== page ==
Lebanon premier says cash-strapped government can only afford six-months subsidies, blaming Hezbollah

Lebanon premier says cash-strapped government can only afford six-months subsidies, blaming Hezbollah
2 min read
30 December, 2020
Many Lebanese rely on government subsidies to afford basic goods.
Diab has said Hezbollah remain a stumbling block to international aid [Getty]


Lebanon's premier has said his government can only afford six months of subsidies for basic goods, such as wheat and fuel, blaming Islamist movement Hezbollah for the impasse.

Caretaker Prime Minister Hassan Diab told Reuters that he was only made aware of Lebanon's inability to continue subsidies into the long-term after Central Bank Governor Salameh's revealed last week that the country had just $2 billion in reserves.

Diab said this means that even with rationing, Lebanon can only afford six more months of subsidies.

"I had asked him [Salameh] several times. Nothing official was received," he told the agency.

Lebanon is suffering one of its worst financial slumps in decades, leading to huge suffering for Lebanese and refugees.

A massive explosion at the Port of Beirut - which killed more than 200 people and damaged thousands of homes - further compounding the dire economic situation.

The UN has said that ending subsidies will lead to "social catastrophe" in Lebanon and there have been warnings from NGOs that it could plunge the country into starvation.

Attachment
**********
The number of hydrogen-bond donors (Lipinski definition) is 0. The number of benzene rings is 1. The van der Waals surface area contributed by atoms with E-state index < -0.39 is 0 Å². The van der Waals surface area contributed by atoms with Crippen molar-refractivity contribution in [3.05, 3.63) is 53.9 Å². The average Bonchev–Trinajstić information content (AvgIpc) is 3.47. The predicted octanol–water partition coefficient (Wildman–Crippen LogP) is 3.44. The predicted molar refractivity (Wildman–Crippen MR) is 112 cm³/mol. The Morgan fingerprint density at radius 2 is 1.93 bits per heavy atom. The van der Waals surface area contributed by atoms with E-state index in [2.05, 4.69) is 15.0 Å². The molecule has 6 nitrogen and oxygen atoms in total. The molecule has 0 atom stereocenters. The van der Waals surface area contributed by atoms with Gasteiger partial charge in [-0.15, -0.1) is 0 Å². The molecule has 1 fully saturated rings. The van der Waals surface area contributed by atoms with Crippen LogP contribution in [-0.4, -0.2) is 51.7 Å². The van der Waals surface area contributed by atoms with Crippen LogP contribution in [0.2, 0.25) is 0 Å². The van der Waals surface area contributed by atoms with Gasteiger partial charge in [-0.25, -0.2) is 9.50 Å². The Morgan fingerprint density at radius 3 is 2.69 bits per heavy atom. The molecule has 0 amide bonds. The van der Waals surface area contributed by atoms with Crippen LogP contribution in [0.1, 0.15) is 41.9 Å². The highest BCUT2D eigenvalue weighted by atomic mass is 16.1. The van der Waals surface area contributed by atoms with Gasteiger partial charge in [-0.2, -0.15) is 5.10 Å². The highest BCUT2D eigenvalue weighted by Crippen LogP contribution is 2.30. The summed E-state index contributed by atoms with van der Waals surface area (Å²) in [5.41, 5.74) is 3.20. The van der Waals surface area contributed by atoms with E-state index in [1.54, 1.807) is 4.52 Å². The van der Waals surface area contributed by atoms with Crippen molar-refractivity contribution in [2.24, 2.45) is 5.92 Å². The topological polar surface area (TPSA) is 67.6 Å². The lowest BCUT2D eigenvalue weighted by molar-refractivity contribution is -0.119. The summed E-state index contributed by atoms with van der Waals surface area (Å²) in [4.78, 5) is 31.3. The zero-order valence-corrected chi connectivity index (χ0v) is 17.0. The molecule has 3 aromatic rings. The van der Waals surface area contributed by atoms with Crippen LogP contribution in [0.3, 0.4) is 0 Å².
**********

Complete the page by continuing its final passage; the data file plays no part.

Diab said he is faced with an "international decision" not to support Beirut due to the powerful role of Hezbollah in Lebanese politics.

"They said it to me, the Americans and the Europeans: 'it's not you'... but there's an international decision to stop helping Lebanon. Because they have a problem with Hezbollah," he said.

Foreign governments, such as France, have demanded Lebanon fix its corruption problem and rein in Hezbollah, which is a kingmaker in Lebanese politics with its own independent financial empire.

Diab added that his government has drawn up four different scenarios to deal with the dire economic situation, but these plans rely on foreign aid.

There is "a need to ask for aid from donor states... because 2021 will be a tough year", Diab added.

One idea is to scrap subsidies for wheat and fuel, but not flour, and channel the funds into $165 a month payment to families.

Regarding a CIA report into the Port of Beirut blast, which found that only 500 of the 2,750 tonnes of ammonium nitrate stored in the port had detonated, Diab had only response to the findings.

"Where did the (rest) go?"

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